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Australia feels impact of Chinese tariffs on wine

Published:  04 August, 2021

The impact of the Chinese tariffs on Australian exports will not be immediately offset by other markets, the latest Australian Bulk Wine Market Update has said.

It added: “This will take some time and with likely downward pricing adjustment for red wine previously destined for China.”

The figures go some way to demonstrate just how abruptly sales have tailed off since October when the tariffs were first announced – a punitive measure taken by the Chinese government after it accused Australia of dumping cheap wine in the country.

Another report from Bloomberg has also recently highlighted the impact of the tariffs, which will add 200% to the price of Australian wine for five years from March 28 2021.

According to the report, imports of Australian wine will incur anti-dumping levies of between 116.2% and 218.4%. Duties on Treasury Wine Estates, Australia’s largest listed winemaker best known for its Penfolds brand, are set at 175.6%.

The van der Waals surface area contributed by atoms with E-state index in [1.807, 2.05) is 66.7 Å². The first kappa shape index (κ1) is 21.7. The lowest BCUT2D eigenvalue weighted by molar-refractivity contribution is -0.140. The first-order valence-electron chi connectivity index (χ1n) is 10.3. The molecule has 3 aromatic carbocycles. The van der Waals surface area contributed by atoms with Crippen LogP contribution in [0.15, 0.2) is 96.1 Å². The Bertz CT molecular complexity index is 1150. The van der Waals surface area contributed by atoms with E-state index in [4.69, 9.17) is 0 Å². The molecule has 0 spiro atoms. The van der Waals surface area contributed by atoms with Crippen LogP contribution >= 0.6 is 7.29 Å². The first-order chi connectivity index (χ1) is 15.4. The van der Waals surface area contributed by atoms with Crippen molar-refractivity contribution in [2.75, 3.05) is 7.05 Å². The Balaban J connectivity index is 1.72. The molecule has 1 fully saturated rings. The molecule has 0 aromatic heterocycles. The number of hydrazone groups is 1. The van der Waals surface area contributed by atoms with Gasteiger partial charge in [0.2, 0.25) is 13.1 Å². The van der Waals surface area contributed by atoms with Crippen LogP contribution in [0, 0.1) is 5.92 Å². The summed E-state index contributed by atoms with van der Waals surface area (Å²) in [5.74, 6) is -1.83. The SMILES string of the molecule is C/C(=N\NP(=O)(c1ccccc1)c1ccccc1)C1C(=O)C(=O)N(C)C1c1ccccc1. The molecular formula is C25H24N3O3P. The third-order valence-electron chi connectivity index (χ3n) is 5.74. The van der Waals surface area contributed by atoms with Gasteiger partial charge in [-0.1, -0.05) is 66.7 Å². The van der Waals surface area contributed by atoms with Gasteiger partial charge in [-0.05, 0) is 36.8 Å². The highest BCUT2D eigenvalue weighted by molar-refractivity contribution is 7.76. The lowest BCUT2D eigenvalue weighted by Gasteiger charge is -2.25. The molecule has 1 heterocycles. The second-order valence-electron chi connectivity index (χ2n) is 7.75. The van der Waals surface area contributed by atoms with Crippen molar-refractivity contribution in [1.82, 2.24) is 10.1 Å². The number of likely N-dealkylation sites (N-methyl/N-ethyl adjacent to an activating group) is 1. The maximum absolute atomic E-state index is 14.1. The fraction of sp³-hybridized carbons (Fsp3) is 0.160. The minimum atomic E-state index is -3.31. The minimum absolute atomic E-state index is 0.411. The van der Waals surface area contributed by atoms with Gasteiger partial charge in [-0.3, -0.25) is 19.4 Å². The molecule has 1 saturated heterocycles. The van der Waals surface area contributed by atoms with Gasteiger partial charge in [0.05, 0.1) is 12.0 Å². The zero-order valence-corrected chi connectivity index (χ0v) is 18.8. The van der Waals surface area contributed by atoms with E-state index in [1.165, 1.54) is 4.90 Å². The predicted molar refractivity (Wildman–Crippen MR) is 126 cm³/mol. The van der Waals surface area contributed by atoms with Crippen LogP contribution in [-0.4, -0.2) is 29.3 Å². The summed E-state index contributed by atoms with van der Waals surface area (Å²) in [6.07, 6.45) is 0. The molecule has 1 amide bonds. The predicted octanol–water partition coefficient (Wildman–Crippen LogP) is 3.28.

Clearly, it will take time for exports of Australian wine to readjust after losing China, previously its biggest export market by value (31%) followed by the UK (17% - Wine Australia figures to December 2020). 

The Australian Bulk Wine Market Update’s figures follow a recent Wine Australia Export Report in July which showed that overall Australian wine exports declined by 10% in value to $2.56bn in 2020–21 compared with the previous financial year, while export volume declined by 5% to 695 million litres (77 million nine-litre cases). 

One of the key factors in the decline was the downturn in exports to mainland China following the imposition of tariffs, said Rachel Triggs, general manager for corporate affairs and regulation at Wine Australia.

“Exports increased to the UK, Singapore, South Korea, Malaysia, Taiwan and Hong Kong by a combined $240m, but they did not offset the decline in exports to mainland China,” said Triggs.

“However, excluding mainland China, exports increased by 12% in value to $1.96bn and increased by 6% in volume to 643 million litres.”

It was not all bad news for Australian exports, however. Value of exports to the UK increased by 40% to $255m in the first half of the financial year and by 8% to $218m in the second half.